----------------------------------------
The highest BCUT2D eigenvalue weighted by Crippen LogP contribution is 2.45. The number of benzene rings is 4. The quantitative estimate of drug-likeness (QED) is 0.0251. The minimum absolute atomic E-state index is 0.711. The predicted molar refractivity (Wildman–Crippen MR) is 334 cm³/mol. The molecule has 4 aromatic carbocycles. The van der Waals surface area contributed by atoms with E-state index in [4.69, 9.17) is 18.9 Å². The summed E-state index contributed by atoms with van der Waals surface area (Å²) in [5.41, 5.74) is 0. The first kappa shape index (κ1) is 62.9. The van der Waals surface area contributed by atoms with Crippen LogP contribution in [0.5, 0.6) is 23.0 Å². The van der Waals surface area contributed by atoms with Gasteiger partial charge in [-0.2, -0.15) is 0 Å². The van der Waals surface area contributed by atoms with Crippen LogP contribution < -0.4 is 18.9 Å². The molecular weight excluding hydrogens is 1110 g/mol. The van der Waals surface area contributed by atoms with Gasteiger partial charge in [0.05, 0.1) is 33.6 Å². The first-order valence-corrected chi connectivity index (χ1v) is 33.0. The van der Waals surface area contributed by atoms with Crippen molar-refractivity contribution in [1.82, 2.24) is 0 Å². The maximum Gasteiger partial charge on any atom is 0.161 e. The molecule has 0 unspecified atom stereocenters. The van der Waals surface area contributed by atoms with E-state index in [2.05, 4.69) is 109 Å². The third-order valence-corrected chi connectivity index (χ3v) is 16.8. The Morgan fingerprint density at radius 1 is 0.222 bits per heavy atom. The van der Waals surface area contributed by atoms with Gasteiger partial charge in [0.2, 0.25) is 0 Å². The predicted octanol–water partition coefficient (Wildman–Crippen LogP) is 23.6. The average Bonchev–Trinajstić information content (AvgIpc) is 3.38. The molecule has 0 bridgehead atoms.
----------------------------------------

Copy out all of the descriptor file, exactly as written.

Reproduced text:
The highest BCUT2D eigenvalue weighted by Crippen LogP contribution is 2.45. The number of benzene rings is 4. The quantitative estimate of drug-likeness (QED) is 0.0251. The minimum absolute atomic E-state index is 0.711. The predicted molar refractivity (Wildman–Crippen MR) is 334 cm³/mol. The molecule has 4 aromatic carbocycles. The van der Waals surface area contributed by atoms with E-state index in [4.69, 9.17) is 18.9 Å². The summed E-state index contributed by atoms with van der Waals surface area (Å²) in [5.41, 5.74) is 0. The first kappa shape index (κ1) is 62.9. The van der Waals surface area contributed by atoms with Crippen LogP contribution in [0.5, 0.6) is 23.0 Å². The van der Waals surface area contributed by atoms with Gasteiger partial charge in [-0.2, -0.15) is 0 Å². The van der Waals surface area contributed by atoms with Crippen LogP contribution < -0.4 is 18.9 Å². The molecular weight excluding hydrogens is 1110 g/mol. The van der Waals surface area contributed by atoms with Gasteiger partial charge in [0.05, 0.1) is 33.6 Å². The first-order valence-corrected chi connectivity index (χ1v) is 33.0. The van der Waals surface area contributed by atoms with Crippen molar-refractivity contribution in [1.82, 2.24) is 0 Å². The maximum Gasteiger partial charge on any atom is 0.161 e. The molecule has 0 unspecified atom stereocenters. The van der Waals surface area contributed by atoms with E-state index in [2.05, 4.69) is 109 Å². The third-order valence-corrected chi connectivity index (χ3v) is 16.8. The Morgan fingerprint density at radius 1 is 0.222 bits per heavy atom. The van der Waals surface area contributed by atoms with Gasteiger partial charge in [0.2, 0.25) is 0 Å². The predicted octanol–water partition coefficient (Wildman–Crippen LogP) is 23.6. The average Bonchev–Trinajstić information content (AvgIpc) is 3.38. The molecule has 0 bridgehead atoms.